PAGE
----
A website about the Dalai Lama is hosting attack code that attempts to install spyware on the Macs of those who visit the site.
The backdoor trojan, dubbed Dockster by antivirus providers, has the ability to capture the keystrokes of infected machines. It also provides an interface that allows attackers to download and execute additional malware, according to this brief analysis from F-Secure. Dockster was uploaded to the VirusTotal malware detection service on Friday, presumably by attackers who wanted to see if it was detected by AV services, according to a separate post from competing AV provider Intego.
The exploit uses a now-patched vulnerability in Oracle’s Java software framework, the same Java bug that was used earlier this year to infect hundreds of thousands of Mac machines with malware known as Flashback. An update that patches the hole has since been released, and recent changes in OS X also remove a Java-based plugin from default versions of the operating system. However, users of older installations, or those that have changed default settings could still be at risk.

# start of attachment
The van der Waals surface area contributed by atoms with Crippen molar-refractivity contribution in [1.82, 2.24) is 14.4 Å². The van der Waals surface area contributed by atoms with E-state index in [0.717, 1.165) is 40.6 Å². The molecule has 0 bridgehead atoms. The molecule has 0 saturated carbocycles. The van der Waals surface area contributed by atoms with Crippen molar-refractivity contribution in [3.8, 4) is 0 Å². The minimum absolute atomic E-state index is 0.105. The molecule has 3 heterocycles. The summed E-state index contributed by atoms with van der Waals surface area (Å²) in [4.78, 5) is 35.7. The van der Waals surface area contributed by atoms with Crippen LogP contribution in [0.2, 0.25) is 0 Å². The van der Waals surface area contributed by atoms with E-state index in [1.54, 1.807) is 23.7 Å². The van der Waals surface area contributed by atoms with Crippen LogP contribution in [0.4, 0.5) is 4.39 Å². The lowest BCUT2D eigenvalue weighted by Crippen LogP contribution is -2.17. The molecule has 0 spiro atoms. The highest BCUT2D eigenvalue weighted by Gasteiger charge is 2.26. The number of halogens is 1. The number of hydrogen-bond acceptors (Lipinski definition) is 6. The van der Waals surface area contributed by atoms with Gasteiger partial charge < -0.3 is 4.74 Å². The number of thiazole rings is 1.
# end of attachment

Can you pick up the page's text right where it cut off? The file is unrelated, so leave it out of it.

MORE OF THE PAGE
Dockster is not the first Mac-based threat to hit those sympathetic to Tibet’s conflict with the Chinese government. Earlier this year, researchers uncovered another malware that targeted pro-Tibetan OS X users.
The exploit has been active since at least November 27th. While the site is also pushing out a Windows based malware, that set of exploits do not appear to work.